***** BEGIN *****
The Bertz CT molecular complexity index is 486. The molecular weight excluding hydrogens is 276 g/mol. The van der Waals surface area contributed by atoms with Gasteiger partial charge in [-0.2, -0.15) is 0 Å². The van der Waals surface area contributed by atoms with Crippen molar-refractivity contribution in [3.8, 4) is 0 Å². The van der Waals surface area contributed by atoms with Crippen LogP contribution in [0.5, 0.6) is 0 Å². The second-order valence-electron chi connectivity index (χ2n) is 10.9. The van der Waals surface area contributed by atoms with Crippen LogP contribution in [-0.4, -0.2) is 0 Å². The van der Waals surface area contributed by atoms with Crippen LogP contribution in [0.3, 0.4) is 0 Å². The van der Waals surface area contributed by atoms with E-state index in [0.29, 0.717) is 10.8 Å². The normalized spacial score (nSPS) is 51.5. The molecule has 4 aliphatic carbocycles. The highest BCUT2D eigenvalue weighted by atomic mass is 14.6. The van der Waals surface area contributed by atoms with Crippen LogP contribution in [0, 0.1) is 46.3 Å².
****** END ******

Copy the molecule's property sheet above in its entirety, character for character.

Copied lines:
The Bertz CT molecular complexity index is 486. The molecular weight excluding hydrogens is 276 g/mol. The van der Waals surface area contributed by atoms with Gasteiger partial charge in [-0.2, -0.15) is 0 Å². The van der Waals surface area contributed by atoms with Crippen molar-refractivity contribution in [3.8, 4) is 0 Å². The van der Waals surface area contributed by atoms with Crippen LogP contribution in [0.5, 0.6) is 0 Å². The second-order valence-electron chi connectivity index (χ2n) is 10.9. The van der Waals surface area contributed by atoms with Crippen LogP contribution in [-0.4, -0.2) is 0 Å². The van der Waals surface area contributed by atoms with Crippen LogP contribution in [0.3, 0.4) is 0 Å². The van der Waals surface area contributed by atoms with E-state index in [0.29, 0.717) is 10.8 Å². The normalized spacial score (nSPS) is 51.5. The molecule has 4 aliphatic carbocycles. The highest BCUT2D eigenvalue weighted by atomic mass is 14.6. The van der Waals surface area contributed by atoms with Crippen LogP contribution in [0, 0.1) is 46.3 Å².